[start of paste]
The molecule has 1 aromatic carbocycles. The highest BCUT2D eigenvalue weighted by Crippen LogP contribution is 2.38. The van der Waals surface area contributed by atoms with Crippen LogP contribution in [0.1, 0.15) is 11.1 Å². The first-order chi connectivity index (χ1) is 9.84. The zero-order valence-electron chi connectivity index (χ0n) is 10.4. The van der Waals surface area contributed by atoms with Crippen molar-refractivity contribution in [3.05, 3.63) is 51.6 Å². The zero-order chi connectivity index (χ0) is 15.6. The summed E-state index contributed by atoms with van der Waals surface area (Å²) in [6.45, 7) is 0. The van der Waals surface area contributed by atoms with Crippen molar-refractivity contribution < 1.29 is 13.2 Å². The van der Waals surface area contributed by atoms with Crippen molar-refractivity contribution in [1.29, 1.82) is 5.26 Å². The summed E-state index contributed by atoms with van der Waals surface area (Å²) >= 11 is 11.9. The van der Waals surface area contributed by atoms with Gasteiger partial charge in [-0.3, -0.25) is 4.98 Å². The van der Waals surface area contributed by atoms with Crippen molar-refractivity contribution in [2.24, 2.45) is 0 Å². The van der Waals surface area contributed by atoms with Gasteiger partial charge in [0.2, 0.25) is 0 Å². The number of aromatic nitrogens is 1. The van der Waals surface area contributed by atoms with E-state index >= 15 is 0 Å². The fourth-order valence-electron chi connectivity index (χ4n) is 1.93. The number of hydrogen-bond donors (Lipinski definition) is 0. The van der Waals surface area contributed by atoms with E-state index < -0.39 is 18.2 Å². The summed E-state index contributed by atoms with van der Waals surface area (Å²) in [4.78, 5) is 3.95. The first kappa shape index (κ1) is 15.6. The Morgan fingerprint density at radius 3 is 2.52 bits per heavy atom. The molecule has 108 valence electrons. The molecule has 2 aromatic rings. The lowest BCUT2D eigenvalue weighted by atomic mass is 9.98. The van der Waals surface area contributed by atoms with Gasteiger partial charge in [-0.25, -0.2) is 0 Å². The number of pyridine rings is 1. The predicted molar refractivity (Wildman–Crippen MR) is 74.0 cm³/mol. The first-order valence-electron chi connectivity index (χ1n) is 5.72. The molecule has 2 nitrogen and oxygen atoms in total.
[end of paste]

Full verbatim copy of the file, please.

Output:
The molecule has 1 aromatic carbocycles. The highest BCUT2D eigenvalue weighted by Crippen LogP contribution is 2.38. The van der Waals surface area contributed by atoms with Crippen LogP contribution in [0.1, 0.15) is 11.1 Å². The first-order chi connectivity index (χ1) is 9.84. The zero-order valence-electron chi connectivity index (χ0n) is 10.4. The van der Waals surface area contributed by atoms with Crippen molar-refractivity contribution in [3.05, 3.63) is 51.6 Å². The zero-order chi connectivity index (χ0) is 15.6. The summed E-state index contributed by atoms with van der Waals surface area (Å²) in [6.45, 7) is 0. The van der Waals surface area contributed by atoms with Crippen molar-refractivity contribution < 1.29 is 13.2 Å². The van der Waals surface area contributed by atoms with Crippen molar-refractivity contribution in [1.29, 1.82) is 5.26 Å². The summed E-state index contributed by atoms with van der Waals surface area (Å²) >= 11 is 11.9. The van der Waals surface area contributed by atoms with Gasteiger partial charge in [-0.3, -0.25) is 4.98 Å². The van der Waals surface area contributed by atoms with Crippen molar-refractivity contribution in [2.24, 2.45) is 0 Å². The van der Waals surface area contributed by atoms with Gasteiger partial charge in [0.2, 0.25) is 0 Å². The number of aromatic nitrogens is 1. The van der Waals surface area contributed by atoms with E-state index >= 15 is 0 Å². The fourth-order valence-electron chi connectivity index (χ4n) is 1.93. The number of hydrogen-bond donors (Lipinski definition) is 0. The van der Waals surface area contributed by atoms with E-state index < -0.39 is 18.2 Å². The summed E-state index contributed by atoms with van der Waals surface area (Å²) in [4.78, 5) is 3.95. The first kappa shape index (κ1) is 15.6. The Morgan fingerprint density at radius 3 is 2.52 bits per heavy atom. The molecule has 108 valence electrons. The molecule has 2 aromatic rings. The lowest BCUT2D eigenvalue weighted by atomic mass is 9.98. The van der Waals surface area contributed by atoms with Gasteiger partial charge in [-0.25, -0.2) is 0 Å². The number of pyridine rings is 1. The predicted molar refractivity (Wildman–Crippen MR) is 74.0 cm³/mol. The first-order valence-electron chi connectivity index (χ1n) is 5.72. The molecule has 2 nitrogen and oxygen atoms in total.